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We are troubleshooting a SQL Server 2005 connection issue on a closed-source third-party ASP.NET application. The application is a .NET application and the developing company is using a custom formatted configuration file that stores the SQL Server authentication information.

The application when trying to connect to our SQL Server box is getting a "Cannot open database 'databasename'. Login failed for user 'username'" error. We have tested connecting to the SQL Server box from the web server using SQL Server Management Studio and the login information provided to their app, it works perfectly.

Is there any easy way that we can sniff/determine the SQL Server Connection information they are trying to use inside their SqlCommand? Debugging their code is not an option, as it is compiled in Release Mode, and we don't have source. We simply need something to be able to identify why their app cannot connect.

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run profiler and choose Security Audit: Audit Login, Audit Login Failed and Audit Logout events. choose all columns. from that you'll get the app name, and the user that tries to log in from the login failed event. once you get that check which database is default for that user in SQL Server users.

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  • We have done all of that, and the account is valid....we need to know what password and other information is being passed. Nov 3 '08 at 18:17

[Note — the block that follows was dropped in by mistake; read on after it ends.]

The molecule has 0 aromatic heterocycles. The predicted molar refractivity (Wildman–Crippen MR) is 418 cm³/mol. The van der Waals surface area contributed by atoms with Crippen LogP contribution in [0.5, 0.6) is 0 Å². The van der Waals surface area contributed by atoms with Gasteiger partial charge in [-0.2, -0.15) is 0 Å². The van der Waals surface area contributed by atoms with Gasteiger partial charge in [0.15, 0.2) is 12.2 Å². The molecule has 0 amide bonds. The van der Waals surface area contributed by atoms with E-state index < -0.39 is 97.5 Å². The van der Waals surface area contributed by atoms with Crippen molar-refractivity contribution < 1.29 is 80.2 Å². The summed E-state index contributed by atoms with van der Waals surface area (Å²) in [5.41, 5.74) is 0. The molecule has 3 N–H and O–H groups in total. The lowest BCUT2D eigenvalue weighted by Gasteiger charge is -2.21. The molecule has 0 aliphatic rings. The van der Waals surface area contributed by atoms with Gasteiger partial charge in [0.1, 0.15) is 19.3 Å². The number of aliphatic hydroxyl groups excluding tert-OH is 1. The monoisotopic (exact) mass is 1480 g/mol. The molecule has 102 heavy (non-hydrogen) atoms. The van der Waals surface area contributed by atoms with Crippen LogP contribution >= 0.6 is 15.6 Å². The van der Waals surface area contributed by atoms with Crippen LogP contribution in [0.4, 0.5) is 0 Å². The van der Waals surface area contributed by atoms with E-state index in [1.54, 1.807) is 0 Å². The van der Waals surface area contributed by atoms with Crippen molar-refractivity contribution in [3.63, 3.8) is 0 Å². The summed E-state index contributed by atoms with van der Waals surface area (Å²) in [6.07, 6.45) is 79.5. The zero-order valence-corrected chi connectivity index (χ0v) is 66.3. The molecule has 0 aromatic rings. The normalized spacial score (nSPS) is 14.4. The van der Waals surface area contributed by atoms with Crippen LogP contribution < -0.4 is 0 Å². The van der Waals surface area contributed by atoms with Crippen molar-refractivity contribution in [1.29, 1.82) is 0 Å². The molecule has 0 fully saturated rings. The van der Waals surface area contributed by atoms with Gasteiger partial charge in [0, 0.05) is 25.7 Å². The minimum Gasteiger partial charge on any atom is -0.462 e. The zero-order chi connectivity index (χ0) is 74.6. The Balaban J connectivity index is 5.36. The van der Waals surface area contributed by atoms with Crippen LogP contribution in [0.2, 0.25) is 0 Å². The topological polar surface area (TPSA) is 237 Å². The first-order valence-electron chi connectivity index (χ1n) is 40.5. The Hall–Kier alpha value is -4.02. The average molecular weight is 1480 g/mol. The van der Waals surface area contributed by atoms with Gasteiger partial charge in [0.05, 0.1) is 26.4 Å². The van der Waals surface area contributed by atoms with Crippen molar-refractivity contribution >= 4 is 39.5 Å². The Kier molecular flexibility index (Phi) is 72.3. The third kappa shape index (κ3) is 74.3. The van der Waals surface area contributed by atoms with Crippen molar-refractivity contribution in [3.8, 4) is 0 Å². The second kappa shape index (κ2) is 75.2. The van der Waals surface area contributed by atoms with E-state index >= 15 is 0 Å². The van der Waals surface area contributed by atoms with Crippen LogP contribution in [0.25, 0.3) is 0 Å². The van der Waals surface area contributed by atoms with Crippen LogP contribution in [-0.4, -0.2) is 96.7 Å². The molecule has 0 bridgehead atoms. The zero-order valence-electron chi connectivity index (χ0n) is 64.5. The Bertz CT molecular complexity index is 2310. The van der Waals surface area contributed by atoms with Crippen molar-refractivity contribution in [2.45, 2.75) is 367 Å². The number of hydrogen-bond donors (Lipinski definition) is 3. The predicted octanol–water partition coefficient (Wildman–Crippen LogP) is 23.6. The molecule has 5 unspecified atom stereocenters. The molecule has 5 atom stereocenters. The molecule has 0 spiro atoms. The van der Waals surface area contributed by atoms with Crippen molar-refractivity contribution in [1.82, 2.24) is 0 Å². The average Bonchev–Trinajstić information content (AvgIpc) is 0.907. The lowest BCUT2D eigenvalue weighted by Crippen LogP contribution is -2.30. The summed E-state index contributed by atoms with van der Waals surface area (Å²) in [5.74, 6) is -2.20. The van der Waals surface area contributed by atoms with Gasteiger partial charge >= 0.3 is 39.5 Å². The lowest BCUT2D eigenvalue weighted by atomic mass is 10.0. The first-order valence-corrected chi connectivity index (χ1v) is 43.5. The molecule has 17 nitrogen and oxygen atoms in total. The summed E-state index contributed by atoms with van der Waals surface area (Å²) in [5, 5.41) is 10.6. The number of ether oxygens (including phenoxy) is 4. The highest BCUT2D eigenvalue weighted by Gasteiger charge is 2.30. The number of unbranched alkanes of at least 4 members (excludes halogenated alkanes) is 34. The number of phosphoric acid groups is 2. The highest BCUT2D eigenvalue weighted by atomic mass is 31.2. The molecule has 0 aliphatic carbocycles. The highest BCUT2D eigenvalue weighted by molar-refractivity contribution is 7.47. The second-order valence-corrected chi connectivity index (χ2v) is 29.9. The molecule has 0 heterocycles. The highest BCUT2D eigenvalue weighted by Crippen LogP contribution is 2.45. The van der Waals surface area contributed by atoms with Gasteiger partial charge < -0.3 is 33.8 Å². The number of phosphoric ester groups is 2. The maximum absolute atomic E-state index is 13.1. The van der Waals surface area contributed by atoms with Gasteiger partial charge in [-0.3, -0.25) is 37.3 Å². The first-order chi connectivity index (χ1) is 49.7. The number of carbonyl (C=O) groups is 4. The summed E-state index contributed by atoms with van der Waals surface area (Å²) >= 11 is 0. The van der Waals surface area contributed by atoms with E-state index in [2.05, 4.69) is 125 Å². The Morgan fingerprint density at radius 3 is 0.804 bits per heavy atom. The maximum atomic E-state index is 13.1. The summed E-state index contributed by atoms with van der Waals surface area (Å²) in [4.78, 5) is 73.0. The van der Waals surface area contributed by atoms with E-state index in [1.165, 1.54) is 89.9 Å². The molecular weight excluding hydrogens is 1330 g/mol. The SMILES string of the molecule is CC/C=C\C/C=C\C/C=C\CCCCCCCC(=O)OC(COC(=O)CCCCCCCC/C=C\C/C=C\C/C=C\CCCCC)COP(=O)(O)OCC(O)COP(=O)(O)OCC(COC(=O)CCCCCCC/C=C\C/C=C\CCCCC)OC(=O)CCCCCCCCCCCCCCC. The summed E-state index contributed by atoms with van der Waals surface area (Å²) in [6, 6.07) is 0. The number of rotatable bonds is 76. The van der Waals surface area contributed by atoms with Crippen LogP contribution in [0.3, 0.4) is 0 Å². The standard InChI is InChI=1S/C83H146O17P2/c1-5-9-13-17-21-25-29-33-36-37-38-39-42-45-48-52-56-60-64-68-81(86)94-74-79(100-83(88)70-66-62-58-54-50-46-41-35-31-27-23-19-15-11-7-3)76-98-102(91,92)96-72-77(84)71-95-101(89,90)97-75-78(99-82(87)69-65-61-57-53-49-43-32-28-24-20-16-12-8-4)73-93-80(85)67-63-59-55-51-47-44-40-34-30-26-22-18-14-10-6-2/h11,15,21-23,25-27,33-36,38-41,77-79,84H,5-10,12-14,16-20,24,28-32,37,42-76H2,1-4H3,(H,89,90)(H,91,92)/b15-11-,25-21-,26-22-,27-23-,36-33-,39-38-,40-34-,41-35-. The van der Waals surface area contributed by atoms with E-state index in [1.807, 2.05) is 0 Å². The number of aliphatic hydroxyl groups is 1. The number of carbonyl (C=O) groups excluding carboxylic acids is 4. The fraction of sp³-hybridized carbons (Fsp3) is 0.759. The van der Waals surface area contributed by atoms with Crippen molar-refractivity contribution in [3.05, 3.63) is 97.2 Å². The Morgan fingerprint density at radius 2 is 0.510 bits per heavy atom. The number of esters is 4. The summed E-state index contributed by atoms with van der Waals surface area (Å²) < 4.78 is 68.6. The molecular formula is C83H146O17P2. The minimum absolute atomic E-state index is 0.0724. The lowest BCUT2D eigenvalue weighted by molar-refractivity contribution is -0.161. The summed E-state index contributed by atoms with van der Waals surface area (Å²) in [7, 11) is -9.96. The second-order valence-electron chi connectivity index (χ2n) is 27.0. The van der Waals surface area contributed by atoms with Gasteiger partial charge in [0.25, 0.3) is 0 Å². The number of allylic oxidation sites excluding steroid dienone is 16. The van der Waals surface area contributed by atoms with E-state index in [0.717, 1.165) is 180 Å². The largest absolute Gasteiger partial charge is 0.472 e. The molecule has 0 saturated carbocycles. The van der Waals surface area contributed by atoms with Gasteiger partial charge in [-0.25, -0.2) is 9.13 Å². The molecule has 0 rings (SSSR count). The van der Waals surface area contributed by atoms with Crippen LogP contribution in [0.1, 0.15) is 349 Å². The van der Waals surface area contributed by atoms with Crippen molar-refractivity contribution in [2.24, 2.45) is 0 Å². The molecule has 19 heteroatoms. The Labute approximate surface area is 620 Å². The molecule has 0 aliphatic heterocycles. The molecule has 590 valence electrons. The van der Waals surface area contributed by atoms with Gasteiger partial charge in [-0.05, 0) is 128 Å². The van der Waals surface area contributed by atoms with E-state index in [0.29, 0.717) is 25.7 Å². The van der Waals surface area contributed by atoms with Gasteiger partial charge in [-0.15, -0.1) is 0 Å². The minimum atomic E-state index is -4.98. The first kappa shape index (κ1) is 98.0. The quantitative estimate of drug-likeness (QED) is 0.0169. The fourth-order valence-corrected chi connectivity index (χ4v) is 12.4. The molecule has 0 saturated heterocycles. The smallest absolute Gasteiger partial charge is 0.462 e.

• if the username is valid that means that you don't need it's password, since it can log into the server ok. the problem lies in the default database for that user. at least that's my understaning of your problem Nov 4 '08 at 9:48
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I just asked some of the guys here and they both recommended trying reflector. If you had some hard coded values in the library, you should be able to see something there.

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  • We tried that, it doesn't appear to be hard coded. The application stores config in xml files, as well as the registry, all encrypted. We really almost need to intercept the passed connection string that goes from the app to the SQL Server box... Nov 3 '08 at 16:39

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